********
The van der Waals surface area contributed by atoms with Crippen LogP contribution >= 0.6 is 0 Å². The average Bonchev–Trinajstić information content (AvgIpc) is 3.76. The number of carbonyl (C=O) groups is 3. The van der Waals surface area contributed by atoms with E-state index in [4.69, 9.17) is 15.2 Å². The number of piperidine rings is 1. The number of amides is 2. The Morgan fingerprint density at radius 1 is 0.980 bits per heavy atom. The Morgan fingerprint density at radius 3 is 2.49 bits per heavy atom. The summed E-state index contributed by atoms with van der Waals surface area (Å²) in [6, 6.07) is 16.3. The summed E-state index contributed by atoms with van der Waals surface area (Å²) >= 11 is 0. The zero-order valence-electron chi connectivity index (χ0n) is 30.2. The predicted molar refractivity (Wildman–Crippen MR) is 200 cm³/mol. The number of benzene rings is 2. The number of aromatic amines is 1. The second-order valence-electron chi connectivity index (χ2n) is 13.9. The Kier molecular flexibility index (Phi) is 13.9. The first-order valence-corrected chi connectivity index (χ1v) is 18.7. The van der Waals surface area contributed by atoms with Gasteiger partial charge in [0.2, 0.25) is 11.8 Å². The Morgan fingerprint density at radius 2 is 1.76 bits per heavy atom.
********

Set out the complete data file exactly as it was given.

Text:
The van der Waals surface area contributed by atoms with Crippen LogP contribution >= 0.6 is 0 Å². The average Bonchev–Trinajstić information content (AvgIpc) is 3.76. The number of carbonyl (C=O) groups is 3. The van der Waals surface area contributed by atoms with E-state index in [4.69, 9.17) is 15.2 Å². The number of piperidine rings is 1. The number of amides is 2. The Morgan fingerprint density at radius 1 is 0.980 bits per heavy atom. The Morgan fingerprint density at radius 3 is 2.49 bits per heavy atom. The summed E-state index contributed by atoms with van der Waals surface area (Å²) in [6, 6.07) is 16.3. The summed E-state index contributed by atoms with van der Waals surface area (Å²) >= 11 is 0. The zero-order valence-electron chi connectivity index (χ0n) is 30.2. The predicted molar refractivity (Wildman–Crippen MR) is 200 cm³/mol. The number of benzene rings is 2. The number of aromatic amines is 1. The second-order valence-electron chi connectivity index (χ2n) is 13.9. The Kier molecular flexibility index (Phi) is 13.9. The first-order valence-corrected chi connectivity index (χ1v) is 18.7. The van der Waals surface area contributed by atoms with Gasteiger partial charge in [0.2, 0.25) is 11.8 Å². The Morgan fingerprint density at radius 2 is 1.76 bits per heavy atom.